Tony Vitello’s Vols are in the College World Series again, proving ‘goofy’ goes a long way

KNOXVILLE, Tenn. — Tennessee senior pitcher Zander Sechrist had given up six hits and one run, unearned, striking out six and walking none, in six innings Sunday night in the most important situation he had faced in his career.

That made it his finest baseball moment to date. That made it a Tennessee postseason performance to be remembered. That made it impossible for Vols coach Tony Vitello to relieve him after six, even though Sechrist was at 100 pitches — two shy of his career high — and has spent all but the last chapter of his career as a short-stint, medium-leverage, joke-cracking, beloved middle reliever.

No, Sechrist had to come out for the seventh inning of this gem, which delivered a 12-1 win for the Vols over Evansville in the deciding game of the Knoxville Super Regional, avoiding an all-time upset and earning Tennessee its third College World Series appearance in four years. And then Vitello had to go get him after two more pitches and another out and let the Lindsey Nelson Stadium crowd of 6,489 shower him with the praise he deserved. And he did.

“It was unreal,” said Sechrist, who was so poised in this performance, that teammates in the dugout were jokingly asking if he was “too goofy” to understand the stakes at hand.

“He wanted to walk off the field,” Vitello said of Sechrist, who did campaign to return for the seventh. “The guy, this is his home. It’s like that for every kid wherever they’re at, but he did take a long time in recruiting and he chose this to be his home. There’s good times and there’s bad times, but there’s always fun times when Zander is around.”

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Zander Sechrist waves to Tennessee fans as he leaves the mound during the seventh inning. (Saul Young / Knoxville News Sentinel / USA Today)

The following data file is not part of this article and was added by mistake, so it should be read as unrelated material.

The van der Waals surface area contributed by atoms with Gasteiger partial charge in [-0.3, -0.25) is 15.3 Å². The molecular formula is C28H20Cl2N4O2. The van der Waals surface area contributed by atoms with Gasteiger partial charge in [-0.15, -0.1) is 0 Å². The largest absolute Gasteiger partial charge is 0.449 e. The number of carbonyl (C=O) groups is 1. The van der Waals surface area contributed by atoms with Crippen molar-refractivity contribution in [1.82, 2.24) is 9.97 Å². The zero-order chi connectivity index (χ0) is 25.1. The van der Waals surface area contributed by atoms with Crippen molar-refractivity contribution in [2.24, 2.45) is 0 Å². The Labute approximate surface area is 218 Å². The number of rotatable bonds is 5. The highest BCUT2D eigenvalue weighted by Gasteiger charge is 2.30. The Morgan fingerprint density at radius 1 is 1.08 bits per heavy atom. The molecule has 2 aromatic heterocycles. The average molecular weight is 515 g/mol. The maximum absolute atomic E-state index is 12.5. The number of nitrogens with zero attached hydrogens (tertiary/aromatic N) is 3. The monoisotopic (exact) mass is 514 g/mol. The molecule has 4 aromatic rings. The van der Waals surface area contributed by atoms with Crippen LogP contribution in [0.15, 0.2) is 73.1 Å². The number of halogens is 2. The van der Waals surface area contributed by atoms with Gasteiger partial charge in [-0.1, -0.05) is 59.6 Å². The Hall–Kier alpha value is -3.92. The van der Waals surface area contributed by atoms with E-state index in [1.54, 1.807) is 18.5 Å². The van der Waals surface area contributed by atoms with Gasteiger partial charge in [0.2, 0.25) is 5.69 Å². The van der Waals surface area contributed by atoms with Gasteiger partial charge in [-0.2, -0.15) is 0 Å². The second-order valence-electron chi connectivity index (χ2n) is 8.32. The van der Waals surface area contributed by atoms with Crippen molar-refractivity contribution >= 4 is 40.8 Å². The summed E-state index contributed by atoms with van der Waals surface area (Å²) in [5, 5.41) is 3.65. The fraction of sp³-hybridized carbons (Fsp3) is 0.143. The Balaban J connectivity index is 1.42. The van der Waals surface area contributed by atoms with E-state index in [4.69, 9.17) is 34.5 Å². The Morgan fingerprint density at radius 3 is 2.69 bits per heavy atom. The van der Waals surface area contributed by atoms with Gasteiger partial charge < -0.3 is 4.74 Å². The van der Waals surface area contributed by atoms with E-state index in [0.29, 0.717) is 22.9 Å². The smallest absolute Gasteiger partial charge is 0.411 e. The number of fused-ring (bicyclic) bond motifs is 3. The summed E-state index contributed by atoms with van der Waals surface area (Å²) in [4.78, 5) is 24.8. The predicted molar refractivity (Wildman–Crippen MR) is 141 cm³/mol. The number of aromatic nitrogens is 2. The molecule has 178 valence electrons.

That was the moment that said the most about this team, this No. 1 overall seed, which flopped with the same number by its name two years ago but handled the pressure this time and continued adding to these Vitello-authored glory days of Tennessee baseball. It said the most because this team does seem to have a special chemistry about it, but also because Sunday was a parade of goodbyes to the home fans. Win or lose, that was assured.

Say goodbye to Sechrist and Kirby Connell, lefties who have done a lot of relieving on the mound and delivered a lot of comic relief after games — Sechrist once told me the mulleted, mustachioed Connell “looks like a guy who would be taking a nap in the bullpen, get called into the eighth inning after having like six beers, get hot on the mound, do his job, then go right back to his nap.”

(Connell got his proper farewell, too, by the way, getting the call from Vitello to get the first out of the ninth against a Wes Carroll-coached Evansville team that pulled a 10-8 comeback stunner Saturday and was threatening to be among the biggest surprises to reach Omaha.)

Say goodbye to catcher Cal Stark, he of the fiery demeanor behind the plate and the three-run homer Sunday night that gave the Vols seven in the game — a program postseason record. Say goodbye to pitcher Chris Stamos, the late addition and Cal transfer who has been a revelation and is likely to start the first game in Omaha against Florida State.

Say goodbye, in all likelihood, to the top five hitters in a lineup that has cranked out 173 home runs this season — second-most in the history of the sport to LSU’s 188 in 1997. Christian Moore, Blake Burke, Billy Amick, Dylan Dreiling and Kavares Tears all look like prominent draftees. That’s a possibility for pitchers Aaron Combs and AJ Causey, too.